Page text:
NEW DELHI // India has warned that the "media hype" about a Chinese military build-up near the Indian border and incursions on Indian territory could lead to an "unwarranted incident or accident", something the Asian neighbours have said they want to avoid.
China's ambassador to India, Zhang Yan, met India's home secretary, G K Pillai, on Tuesday and conveyed Beijing's concerns. The meeting came after India's largest daily newspaper, The Times of India, reported on September 15 that two Indian border guards had been shot on the Chinese border by Chinese soldiers. The Indian foreign ministry refuted the report, issuing a statement saying it was "factually incorrect".
On being asked if China had been indulging in aggressive incursions on the Indian border, Mr Yan said: "Nothing is happening. You listen to your leaders." Manmohan Singh, India's prime minister, had said on September 18 that there were no reasons for concern and the reports were exaggerated. "The issue has been blown out of proportion. We see no evidence of increased aggression The Chinese ambassador met our national security adviser and the two had a good discussion [on the issue]," Mr Singh said at his iftar party during Ramadan in New Delhi.
Last week, India's army chief, Gen Deepak Kapoor, also warned against the "media hype" about Chinese incursions. "As compared to last year, the incursions or transgressions are almost at the same level. So there is no cause for worry or concern. I request the media to restrain and not overplay," Gen Kapoor said. Quoting unnamed sources in the home ministry, Indian media have reported that the government had taken the issue seriously and might try to identify sources of the "misplaced" media reports and drag the news organisations involved to the Press Council of India.
Underlining the developing nature of relationship between India and China, India's foreign secretary, Nirupama Rao, a former ambassador to China, said the leaderships of the two countries were in regular communication over important bilateral issues and the relationship between New Delhi and Beijing was not unfriendly at all. "We remain in constant touch over all mutual issues. The leadership-level understandings and communication remain open all the time," she said. "There are regular communications and a mutual recognition that outstanding issues can be resolved through dialogue and communication between two nations as large as ours with international responsibilities."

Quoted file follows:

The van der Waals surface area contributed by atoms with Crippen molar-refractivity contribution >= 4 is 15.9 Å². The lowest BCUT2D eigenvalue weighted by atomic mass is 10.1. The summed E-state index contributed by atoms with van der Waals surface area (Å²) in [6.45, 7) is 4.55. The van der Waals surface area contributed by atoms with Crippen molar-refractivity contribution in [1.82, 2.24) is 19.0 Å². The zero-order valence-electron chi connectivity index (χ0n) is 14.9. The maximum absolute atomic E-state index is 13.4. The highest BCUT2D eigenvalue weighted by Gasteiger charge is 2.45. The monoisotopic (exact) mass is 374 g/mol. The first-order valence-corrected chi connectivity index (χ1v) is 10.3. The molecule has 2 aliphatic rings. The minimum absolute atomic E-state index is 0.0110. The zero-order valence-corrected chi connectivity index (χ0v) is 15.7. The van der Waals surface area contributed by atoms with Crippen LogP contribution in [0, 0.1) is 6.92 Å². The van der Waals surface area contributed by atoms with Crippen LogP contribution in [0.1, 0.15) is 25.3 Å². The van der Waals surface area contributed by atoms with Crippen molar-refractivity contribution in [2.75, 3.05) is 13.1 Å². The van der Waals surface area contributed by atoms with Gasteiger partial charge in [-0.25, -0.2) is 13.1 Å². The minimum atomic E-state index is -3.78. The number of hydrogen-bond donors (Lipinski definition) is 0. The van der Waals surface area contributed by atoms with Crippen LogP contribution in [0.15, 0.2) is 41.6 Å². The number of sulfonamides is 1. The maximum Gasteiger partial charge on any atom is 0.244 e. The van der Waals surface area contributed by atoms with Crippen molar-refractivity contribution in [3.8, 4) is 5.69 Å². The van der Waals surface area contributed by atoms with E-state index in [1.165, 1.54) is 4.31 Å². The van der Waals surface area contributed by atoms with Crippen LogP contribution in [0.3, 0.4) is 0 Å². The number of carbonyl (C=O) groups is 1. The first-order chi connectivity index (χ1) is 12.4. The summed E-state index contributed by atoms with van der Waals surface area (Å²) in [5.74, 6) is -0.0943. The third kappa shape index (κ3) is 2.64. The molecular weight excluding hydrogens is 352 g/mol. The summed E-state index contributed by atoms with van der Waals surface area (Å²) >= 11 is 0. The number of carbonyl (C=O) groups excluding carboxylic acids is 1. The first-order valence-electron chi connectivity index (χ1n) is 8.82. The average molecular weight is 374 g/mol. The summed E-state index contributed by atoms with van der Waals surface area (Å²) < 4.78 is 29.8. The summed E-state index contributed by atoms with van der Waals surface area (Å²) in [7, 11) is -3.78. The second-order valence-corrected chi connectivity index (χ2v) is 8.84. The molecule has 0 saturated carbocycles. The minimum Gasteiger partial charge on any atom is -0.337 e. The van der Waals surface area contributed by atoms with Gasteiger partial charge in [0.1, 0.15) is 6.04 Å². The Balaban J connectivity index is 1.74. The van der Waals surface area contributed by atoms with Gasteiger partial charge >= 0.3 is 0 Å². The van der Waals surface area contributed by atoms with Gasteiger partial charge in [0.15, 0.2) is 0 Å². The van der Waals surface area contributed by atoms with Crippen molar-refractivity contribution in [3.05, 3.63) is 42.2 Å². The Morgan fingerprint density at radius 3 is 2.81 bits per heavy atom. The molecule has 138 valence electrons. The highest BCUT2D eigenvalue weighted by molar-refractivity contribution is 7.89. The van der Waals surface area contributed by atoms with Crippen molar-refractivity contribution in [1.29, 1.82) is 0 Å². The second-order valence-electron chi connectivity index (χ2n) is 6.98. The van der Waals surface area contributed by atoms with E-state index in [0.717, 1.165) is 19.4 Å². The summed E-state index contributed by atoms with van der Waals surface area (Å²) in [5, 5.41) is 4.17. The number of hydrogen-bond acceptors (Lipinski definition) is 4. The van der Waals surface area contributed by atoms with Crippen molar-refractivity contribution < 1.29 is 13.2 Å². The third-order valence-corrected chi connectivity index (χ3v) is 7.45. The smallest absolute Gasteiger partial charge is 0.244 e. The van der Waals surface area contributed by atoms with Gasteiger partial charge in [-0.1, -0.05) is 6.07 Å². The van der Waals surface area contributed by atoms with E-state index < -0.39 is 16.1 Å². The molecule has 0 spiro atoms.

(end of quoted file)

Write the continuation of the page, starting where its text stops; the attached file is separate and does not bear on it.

In India, some TV channels, publications and their "China experts" are known as "China bashers". In a recent edition of Indian Defence Review, Bharat Verma began an article headlined "Unmasking China" by saying "China will launch an attack on India before 2012". "India's chaotic but successful democracy is an eyesore for the authoritarian regime in Beijing the growing irrelevance of Pakistan, their right hand that operates against India on their behest, is increasing the Chinese nervousness," Mr Verma wrote. In an interview with CNN-IBN channel last weekend, MK Narayanan, India's national security adviser, who met the Chinese ambassador earlier in the week over the reports, said that India and China were keen to maintain tranquillity on the border and the media hype could lead to "unwarranted incident or accident".
"In terms of [the] number of incursions or transgressions, there has been hardly any increase. Occasionally inroads are a little deeper than what might have been in the past. I don't think there is anything alarming about it," Mr Narayanan said, adding that there was nothing happening on the India-China border that could lead to a repeat of the situation like the 1962 war with China. "India of 2009 isn't India of 1962. I want to make this point very clearly We are careful. I think we are careful partly because of what happened in 1962 that we should not provoke a situation, which we don't wish to have. I don't think anybody in India wishes to have a conflict with China. I think that [the same] also goes for China."